SCOW recently declared parts of §971.14 unconstitutional. See State v. Fitzgerald, 2019 WI 69, 387 Wis. 2d 384, 929 N.W.2d 165 and our post here. The statute allowed the government to administer unwanted antipsychotic medication to a defendant to render him competent for trial in violation of Sell v. United States, 539 U.S. 166 (2003). Here in Green’s case the court of appeals describes the evidence the State must present, and the findings the circuit court must make, before ordering involuntary medication. It also clarifies the procedures involved in appealing an involuntary medication order.
Recall that under §971.14 circuit courts could declare a defendant incompetent for trial and incompetent to make medication decisions and then send him off to a mental institution where DHS could attempt to restore a defendant’s competence however it wanted. Fitzgerald held that this procedure violated the 14th Amendment as interpreted by Sell.
Sell held the government may not administer antipsychotics to a defendant to restore his competency unless it first proves that:
- An important government interest is at stake;
- Forced medication will “significantly further” the government’s interest and be “substantially likely” to render the defendant competent and “substantially unlikely” to have side effects that interfere with the defense;
- Forced medication is necessary to further the government’s interest in that there are no less intrusive effective alternatives; and
- The proposed medication is “medically appropriate” for the defendant–i.e. in his best interest. Opinion, ¶16.
The State charged Green with 1st-degree intentional homicide. Defense counsel raised competency, and a court-appointed psychiatrist diagnosed Green with “other specified schizophrenia and other psychotic disorder.” According to the doctor, Green had an extensive delusional belief system, did not believe that he was mentally ill, and did not want medication. The circuit court ordered involuntary medication. Green immediately appealed and now the court of appeals holds that the circuit court bungled its application of the 4 Sell factors.
The parties did not dispute the 1st Sell factor. The government has an important interest in prosecuting a person charged with 1st-degree intentional homicide.
The court of appeals sided with the State on the 3rd Sell factor. The State’s doctor testified that there was no way other than forced medication to restore Green’s competence. Opinion, ¶30.
However, the State failed to carry its burden of proof on the 2nd and 4th Sell factors. The State’s psychiatrist simply testified that on paper Haldol would be an appropriate treatment for a person having Green’s diagnosis. The doctor did not consider Green’s individual circumstances–what his individual response to the drug would be, how likely it would render him competent, and whether the drug would have side effects that might impair his ability to participate in his defense. The doctor did not review Green’s medical history or treatment records or even evaluate Green for the purpose of prescribing medication. Opinion, ¶32. The doctor could not even say that the State’s generic treatment plan was medically appropriate for Green. Opinion, ¶¶40-41.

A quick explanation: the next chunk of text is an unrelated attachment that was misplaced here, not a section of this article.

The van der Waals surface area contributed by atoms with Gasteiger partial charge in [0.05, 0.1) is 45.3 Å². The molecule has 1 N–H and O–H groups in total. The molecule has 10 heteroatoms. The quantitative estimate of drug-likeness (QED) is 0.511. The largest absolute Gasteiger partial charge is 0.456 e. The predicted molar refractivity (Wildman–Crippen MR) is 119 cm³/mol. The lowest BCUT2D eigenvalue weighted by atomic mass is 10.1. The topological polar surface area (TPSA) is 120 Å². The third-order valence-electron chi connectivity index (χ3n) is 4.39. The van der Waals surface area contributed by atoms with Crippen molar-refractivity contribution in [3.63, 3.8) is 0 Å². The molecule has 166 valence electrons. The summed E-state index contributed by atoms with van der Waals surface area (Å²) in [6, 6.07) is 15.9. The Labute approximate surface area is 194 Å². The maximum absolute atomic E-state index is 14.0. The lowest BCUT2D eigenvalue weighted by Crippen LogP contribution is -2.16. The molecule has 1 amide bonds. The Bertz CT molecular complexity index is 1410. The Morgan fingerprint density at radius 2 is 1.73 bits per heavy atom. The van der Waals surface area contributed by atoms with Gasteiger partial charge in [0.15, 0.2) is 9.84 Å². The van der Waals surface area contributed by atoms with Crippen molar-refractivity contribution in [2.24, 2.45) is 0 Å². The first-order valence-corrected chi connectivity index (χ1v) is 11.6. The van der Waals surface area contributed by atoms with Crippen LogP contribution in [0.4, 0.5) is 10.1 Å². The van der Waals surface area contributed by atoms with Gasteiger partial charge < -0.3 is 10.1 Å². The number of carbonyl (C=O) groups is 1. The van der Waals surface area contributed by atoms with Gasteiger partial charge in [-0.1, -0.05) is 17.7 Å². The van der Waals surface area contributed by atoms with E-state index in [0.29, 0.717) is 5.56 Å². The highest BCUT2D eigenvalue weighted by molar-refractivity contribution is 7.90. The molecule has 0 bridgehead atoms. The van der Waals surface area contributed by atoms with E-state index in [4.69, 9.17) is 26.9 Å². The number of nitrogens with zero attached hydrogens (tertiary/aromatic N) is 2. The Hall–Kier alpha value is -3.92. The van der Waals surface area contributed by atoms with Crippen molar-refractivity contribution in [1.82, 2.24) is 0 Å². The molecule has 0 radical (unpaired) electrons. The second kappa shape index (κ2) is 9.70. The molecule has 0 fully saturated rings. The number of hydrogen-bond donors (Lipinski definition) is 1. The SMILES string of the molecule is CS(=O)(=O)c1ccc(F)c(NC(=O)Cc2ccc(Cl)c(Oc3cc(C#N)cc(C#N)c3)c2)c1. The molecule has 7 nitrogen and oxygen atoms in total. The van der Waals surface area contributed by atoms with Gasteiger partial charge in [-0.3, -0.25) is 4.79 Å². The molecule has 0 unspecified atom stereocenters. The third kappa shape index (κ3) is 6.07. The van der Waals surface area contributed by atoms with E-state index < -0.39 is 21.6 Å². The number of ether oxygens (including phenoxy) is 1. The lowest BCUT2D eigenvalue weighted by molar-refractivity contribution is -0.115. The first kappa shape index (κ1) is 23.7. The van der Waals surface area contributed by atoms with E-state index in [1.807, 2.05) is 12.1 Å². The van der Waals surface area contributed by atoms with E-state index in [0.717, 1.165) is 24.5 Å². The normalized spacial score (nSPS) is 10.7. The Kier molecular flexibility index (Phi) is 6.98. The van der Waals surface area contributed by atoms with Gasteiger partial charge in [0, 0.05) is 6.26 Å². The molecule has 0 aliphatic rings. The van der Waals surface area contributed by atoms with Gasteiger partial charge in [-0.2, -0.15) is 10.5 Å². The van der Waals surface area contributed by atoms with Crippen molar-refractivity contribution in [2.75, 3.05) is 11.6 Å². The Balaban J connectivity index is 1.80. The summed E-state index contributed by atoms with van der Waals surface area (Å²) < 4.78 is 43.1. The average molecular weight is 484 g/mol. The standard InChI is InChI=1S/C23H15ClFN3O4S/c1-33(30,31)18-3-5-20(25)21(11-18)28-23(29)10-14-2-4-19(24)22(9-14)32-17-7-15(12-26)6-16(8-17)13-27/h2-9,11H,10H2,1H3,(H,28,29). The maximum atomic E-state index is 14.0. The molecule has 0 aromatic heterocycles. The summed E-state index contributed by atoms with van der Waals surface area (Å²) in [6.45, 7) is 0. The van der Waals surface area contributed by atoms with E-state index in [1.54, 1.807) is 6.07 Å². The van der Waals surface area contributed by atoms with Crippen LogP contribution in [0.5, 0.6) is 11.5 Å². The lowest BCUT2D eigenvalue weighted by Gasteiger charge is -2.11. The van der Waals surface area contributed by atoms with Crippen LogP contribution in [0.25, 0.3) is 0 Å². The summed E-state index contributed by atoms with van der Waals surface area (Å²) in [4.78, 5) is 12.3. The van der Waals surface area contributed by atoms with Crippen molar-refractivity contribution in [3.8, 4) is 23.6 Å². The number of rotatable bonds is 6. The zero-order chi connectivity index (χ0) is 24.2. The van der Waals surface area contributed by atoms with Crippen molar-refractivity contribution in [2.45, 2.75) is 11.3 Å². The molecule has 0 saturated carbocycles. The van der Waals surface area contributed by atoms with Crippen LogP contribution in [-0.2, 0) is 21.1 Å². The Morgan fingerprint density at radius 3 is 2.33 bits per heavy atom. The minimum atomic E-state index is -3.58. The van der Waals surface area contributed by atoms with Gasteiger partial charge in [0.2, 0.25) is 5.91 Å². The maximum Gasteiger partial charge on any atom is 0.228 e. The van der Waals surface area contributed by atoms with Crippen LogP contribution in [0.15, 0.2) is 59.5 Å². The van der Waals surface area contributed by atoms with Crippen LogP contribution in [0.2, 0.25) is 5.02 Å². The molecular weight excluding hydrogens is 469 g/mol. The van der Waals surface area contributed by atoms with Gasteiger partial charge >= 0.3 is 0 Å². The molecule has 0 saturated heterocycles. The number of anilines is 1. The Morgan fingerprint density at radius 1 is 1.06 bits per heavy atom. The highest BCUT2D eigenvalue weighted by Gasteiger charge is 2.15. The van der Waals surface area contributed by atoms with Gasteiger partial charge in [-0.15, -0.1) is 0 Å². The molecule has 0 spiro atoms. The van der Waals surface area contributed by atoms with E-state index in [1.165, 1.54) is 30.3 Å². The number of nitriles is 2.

Note the sharp contrast with §971.14. Under Sell, the circuit court (not DHS) must decide the medication, dosages, and length of treatment for the defendant. Opinion, ¶¶34-35. Because the State must file a detailed treatment plan, the defense must read up on medications and treatments for the defendant’s condition and be prepared to poke holes in the State’s plan. Click here to see a transcript from a Sell hearing where the defense successfully undermined the government’s plan for treating “delusional disorder.”
The court of appeals decision is important for several additional reasons. Green exercised his right to appeal and demanded an automatic stay of involuntary medication while his appeal played out. See State v. Scott, 2019 WI 74, 382 Wis. 2d 476, 914 N.W.2d 141 (establishing the right to appeal and an automatic stay). The State only gets a maximum of 12 months to restore a defendant’s competency under §971.14(5)(a)(1). If it fails to restore, it must discharge the defendant from the commitment and release him. Ever since SCOW issued Scott , the State has been arguing that if a defendant exercises his right to appeal an involuntary med order, the time period for restoring competency is tolled. This, of course, allows the defendant’s commitment to exceed the statutory maximum.
The court of appeals put the kibosh on the State’s argument. It refused to read a tolling provision into §971.14 and noted that the State’s strategy raised profound due process concerns under Jackson v. Indiana, 406 U.S. 715, 738 (1972). Opinion, ¶57.
The court of appeals addressed another on-going debate regarding the appeal of an involuntary med order. While Scott holds that these orders are automatically stayed pending appeal, it also holds that the State may move to lift the stay. Citing Scott itself, defendants have been arguing that the State must file the motion to lift in the court of appeals because otherwise the circuit court imposes the automatic stay and 2 seconds later lifts it, making the stay largely worthless. In this decision, the court of appeals holds that the State must file motion to lift in the circuit court. Opinion, ¶¶69-74. Expect more litigation on this issue
There’s a lot more to this decision than can be summarized here. Lawyers raising competency or appealing involuntary med orders should read it carefully.